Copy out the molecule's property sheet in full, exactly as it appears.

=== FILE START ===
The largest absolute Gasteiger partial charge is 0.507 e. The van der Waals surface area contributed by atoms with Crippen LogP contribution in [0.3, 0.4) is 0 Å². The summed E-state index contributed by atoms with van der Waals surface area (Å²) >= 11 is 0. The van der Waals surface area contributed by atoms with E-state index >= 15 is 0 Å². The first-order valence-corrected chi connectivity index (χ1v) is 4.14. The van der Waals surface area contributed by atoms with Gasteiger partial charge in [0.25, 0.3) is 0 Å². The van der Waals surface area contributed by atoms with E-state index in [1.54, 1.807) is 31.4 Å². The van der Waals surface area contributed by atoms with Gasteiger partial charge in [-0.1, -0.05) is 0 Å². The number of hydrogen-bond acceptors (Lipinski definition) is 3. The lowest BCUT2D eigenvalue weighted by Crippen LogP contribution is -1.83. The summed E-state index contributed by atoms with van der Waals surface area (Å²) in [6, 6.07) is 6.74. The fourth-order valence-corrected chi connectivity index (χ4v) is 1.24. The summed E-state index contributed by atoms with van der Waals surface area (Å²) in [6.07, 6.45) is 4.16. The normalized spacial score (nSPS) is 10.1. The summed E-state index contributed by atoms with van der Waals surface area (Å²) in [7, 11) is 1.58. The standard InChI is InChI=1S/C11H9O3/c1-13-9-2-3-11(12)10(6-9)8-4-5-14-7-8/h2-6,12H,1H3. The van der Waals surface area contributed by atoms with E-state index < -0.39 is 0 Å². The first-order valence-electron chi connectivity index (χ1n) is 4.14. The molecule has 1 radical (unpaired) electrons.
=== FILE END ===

The largest absolute Gasteiger partial charge is 0.507 e. The van der Waals surface area contributed by atoms with Crippen LogP contribution in [0.3, 0.4) is 0 Å². The summed E-state index contributed by atoms with van der Waals surface area (Å²) >= 11 is 0. The van der Waals surface area contributed by atoms with E-state index >= 15 is 0 Å². The first-order valence-corrected chi connectivity index (χ1v) is 4.14. The van der Waals surface area contributed by atoms with Gasteiger partial charge in [0.25, 0.3) is 0 Å². The van der Waals surface area contributed by atoms with E-state index in [1.54, 1.807) is 31.4 Å². The van der Waals surface area contributed by atoms with Gasteiger partial charge in [-0.1, -0.05) is 0 Å². The number of hydrogen-bond acceptors (Lipinski definition) is 3. The lowest BCUT2D eigenvalue weighted by Crippen LogP contribution is -1.83. The summed E-state index contributed by atoms with van der Waals surface area (Å²) in [6, 6.07) is 6.74. The fourth-order valence-corrected chi connectivity index (χ4v) is 1.24. The summed E-state index contributed by atoms with van der Waals surface area (Å²) in [6.07, 6.45) is 4.16. The normalized spacial score (nSPS) is 10.1. The summed E-state index contributed by atoms with van der Waals surface area (Å²) in [7, 11) is 1.58. The standard InChI is InChI=1S/C11H9O3/c1-13-9-2-3-11(12)10(6-9)8-4-5-14-7-8/h2-6,12H,1H3. The van der Waals surface area contributed by atoms with E-state index < -0.39 is 0 Å². The first-order valence-electron chi connectivity index (χ1n) is 4.14. The molecule has 1 radical (unpaired) electrons.